I have a set of operations that need to be executed as part of large process and subclasses may slightly differ part of the step. This problem seem to be solved by using the Template Method design pattern so I have something like below.

class BaseTemplate(object):
    def perform(self)

    def disable(self):
        # Generic behavior

    def update(self):
        # Generic behavior

    def enable(self)
        # Generic behavior

class FooTemplate(BaseTemplate):
    def enable(self):
       # Foo-specific behavior

    def update(self):
       # Foo-specific behavior

class BarTemplate(BaseTemplate):
    def update(self):
       # Bar-specific behavior

However, the problem with update() is that the concrete templates just need to extra few step on top of what the base class did.

For example,


def update():
    # Get X
    # Set field A of X
    # Set field B of X


def update():
    # Get Y (Y is a subclass of X)
    # Set field A of Y
    # Set field B of Y
    # Set field C of Y (Field C is specific to Y which is a subclass of X)

The problem is that setting the field of A and B are duplicated as shown above, so I could do something like this in FooTemplate

def update():
    super(FooTemplate, self).update() # Handles fields A and B
    # Set field C

But calling super classes' method in an overriding method is an anti-pattern Call Super since all subclasses' update() must call super.update() otherwise it'll break.

So, a different approach would be to have a no-op method that sets the field C in the base class and then have template subclasses implement only when needed. However, this approach seem to violate OOP updating field C is only required by FooTemplate and other subclasses of BaseTemplate should not know.


  1. Is it correct to use template method pattern for my usage?
  2. How to handle update() which adds extra steps as templates go concrete in an OOP way?
  3. Any suggestions in general?
  • 3
    Calling super classes' method in an overriding method is not an antipattern. Requiring overriding methods to call a method in the super class is the antipattern. Read the Wikipedia article you linked. Jan 4, 2018 at 22:34
  • @RobertHarvey Sorry, I'm confused. The FooTemplate.update() is required to call super's update() method at the very beginning. Isn't this fit the definition you posted? Or is the definition saying requiring overriding method to call a method in a super class that's not the overridden method is an antipattern?
    – Harry Cho
    Jan 4, 2018 at 23:06
  • How much trouble is it to do this some other way? It's only an antipattern if there's a better way to do it, and the whole point of a base class is to provide base functionality. Jan 4, 2018 at 23:10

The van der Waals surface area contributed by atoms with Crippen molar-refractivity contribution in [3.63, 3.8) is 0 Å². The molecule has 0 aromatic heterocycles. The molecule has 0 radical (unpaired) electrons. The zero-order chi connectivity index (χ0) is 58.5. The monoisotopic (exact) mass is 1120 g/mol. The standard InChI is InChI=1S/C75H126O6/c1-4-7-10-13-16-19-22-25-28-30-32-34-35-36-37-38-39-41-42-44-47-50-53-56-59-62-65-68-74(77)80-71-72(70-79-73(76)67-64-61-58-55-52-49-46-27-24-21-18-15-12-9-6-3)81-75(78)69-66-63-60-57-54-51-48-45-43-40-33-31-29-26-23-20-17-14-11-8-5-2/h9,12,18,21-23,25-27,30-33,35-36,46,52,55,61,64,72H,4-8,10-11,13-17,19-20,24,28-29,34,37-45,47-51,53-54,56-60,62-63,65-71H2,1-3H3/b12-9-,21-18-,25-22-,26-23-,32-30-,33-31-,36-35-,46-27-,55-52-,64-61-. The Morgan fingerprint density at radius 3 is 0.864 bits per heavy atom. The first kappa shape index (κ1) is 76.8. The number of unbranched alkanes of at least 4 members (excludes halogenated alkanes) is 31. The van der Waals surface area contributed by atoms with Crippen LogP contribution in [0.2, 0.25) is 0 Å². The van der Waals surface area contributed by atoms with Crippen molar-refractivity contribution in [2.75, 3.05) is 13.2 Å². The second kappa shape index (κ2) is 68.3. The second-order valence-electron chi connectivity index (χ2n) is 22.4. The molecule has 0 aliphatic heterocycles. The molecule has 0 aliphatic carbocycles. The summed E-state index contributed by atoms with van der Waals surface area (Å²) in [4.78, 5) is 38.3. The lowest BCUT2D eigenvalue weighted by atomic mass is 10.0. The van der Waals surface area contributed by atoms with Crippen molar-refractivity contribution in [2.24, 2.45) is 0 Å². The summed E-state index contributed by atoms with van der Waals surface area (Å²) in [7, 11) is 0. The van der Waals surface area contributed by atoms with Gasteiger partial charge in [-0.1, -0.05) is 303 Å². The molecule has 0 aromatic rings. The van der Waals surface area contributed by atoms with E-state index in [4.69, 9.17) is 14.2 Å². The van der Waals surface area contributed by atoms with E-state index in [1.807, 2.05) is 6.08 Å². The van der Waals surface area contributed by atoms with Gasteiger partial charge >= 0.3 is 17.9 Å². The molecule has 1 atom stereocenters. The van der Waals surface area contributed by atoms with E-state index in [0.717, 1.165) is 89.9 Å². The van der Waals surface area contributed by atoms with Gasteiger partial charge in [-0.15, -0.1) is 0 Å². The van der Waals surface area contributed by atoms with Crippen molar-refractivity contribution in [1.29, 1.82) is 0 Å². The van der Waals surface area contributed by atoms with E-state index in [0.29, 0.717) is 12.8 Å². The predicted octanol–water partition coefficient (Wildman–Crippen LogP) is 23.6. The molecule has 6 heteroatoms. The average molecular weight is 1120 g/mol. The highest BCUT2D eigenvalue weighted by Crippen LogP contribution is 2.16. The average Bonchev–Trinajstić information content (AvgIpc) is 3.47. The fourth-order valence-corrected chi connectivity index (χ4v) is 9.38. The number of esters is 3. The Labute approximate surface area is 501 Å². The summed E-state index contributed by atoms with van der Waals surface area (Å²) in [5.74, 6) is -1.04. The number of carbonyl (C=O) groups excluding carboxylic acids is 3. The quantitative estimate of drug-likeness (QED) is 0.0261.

• No alternative is found so far :( I'll most likely keep the design as it is but wanted to check the community before if someone else has a suggestion for learning purpose
    – Harry Cho
    Jan 4, 2018 at 23:15
  • 1
    The anti-pattern is "BaseTemplate assumes that all subclasses call super().update() and breaks otherwise". It so happening that all the subclasses call super().update() isn't problematic on its own
    – Caleth
    Jan 4, 2018 at 23:58

1 Answer 1


Try not to fix on a specific pattern. If it looks like it doesn't fit then try another one. It is hard to say from your stripped down example, which pattern might be most appropriate, but two patterns that come to mind are pipeline and chain-of-responsibility. This way you can compose your processes from a series of small commands, and chain them together. Even better, you can modify the sequence at runtime.

You can stick with the template pattern, but I find that whatever template method structure you use, then at some point you will find a derived class where you either want a finer granularity or you suffer duplicated logic (as you are experiencing). These inheritance patterns very tightly bind the classes and a more compositional design might make your code more flexible. In general inheriting from a class in order to avoid a bit of duplicated code is something to be avoided and ends up with very complicated inheritance hierarchies that are difficult to understand.

If you can show more of the context I might be able to offer more suggestions. What are X and Y for example? where do the new values of A B and C come from, and how does Get obtain instances of X and Y?

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